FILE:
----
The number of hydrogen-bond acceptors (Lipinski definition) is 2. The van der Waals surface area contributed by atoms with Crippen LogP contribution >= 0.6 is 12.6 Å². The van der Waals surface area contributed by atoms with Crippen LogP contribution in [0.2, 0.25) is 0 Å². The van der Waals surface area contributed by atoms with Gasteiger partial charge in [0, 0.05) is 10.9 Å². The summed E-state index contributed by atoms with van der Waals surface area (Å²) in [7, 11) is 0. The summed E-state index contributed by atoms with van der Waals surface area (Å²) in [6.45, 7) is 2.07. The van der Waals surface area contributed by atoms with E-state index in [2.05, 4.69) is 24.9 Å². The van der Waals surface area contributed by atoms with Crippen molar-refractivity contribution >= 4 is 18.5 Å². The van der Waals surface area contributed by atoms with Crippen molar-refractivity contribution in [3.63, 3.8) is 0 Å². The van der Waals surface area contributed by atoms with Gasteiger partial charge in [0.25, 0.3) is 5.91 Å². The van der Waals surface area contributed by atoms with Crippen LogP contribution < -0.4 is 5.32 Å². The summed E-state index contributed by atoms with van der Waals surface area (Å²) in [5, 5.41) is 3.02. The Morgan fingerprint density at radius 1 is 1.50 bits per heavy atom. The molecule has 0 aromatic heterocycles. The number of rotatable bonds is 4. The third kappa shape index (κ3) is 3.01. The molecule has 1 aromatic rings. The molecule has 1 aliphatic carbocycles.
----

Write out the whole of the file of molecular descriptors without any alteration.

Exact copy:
The number of hydrogen-bond acceptors (Lipinski definition) is 2. The van der Waals surface area contributed by atoms with Crippen LogP contribution >= 0.6 is 12.6 Å². The van der Waals surface area contributed by atoms with Crippen LogP contribution in [0.2, 0.25) is 0 Å². The van der Waals surface area contributed by atoms with Gasteiger partial charge in [0, 0.05) is 10.9 Å². The summed E-state index contributed by atoms with van der Waals surface area (Å²) in [7, 11) is 0. The summed E-state index contributed by atoms with van der Waals surface area (Å²) in [6.45, 7) is 2.07. The van der Waals surface area contributed by atoms with E-state index in [2.05, 4.69) is 24.9 Å². The van der Waals surface area contributed by atoms with Crippen molar-refractivity contribution >= 4 is 18.5 Å². The van der Waals surface area contributed by atoms with Crippen molar-refractivity contribution in [3.63, 3.8) is 0 Å². The van der Waals surface area contributed by atoms with Gasteiger partial charge in [0.25, 0.3) is 5.91 Å². The van der Waals surface area contributed by atoms with Crippen LogP contribution < -0.4 is 5.32 Å². The summed E-state index contributed by atoms with van der Waals surface area (Å²) in [5, 5.41) is 3.02. The Morgan fingerprint density at radius 1 is 1.50 bits per heavy atom. The molecule has 0 aromatic heterocycles. The number of rotatable bonds is 4. The third kappa shape index (κ3) is 3.01. The molecule has 1 aromatic rings. The molecule has 1 aliphatic carbocycles.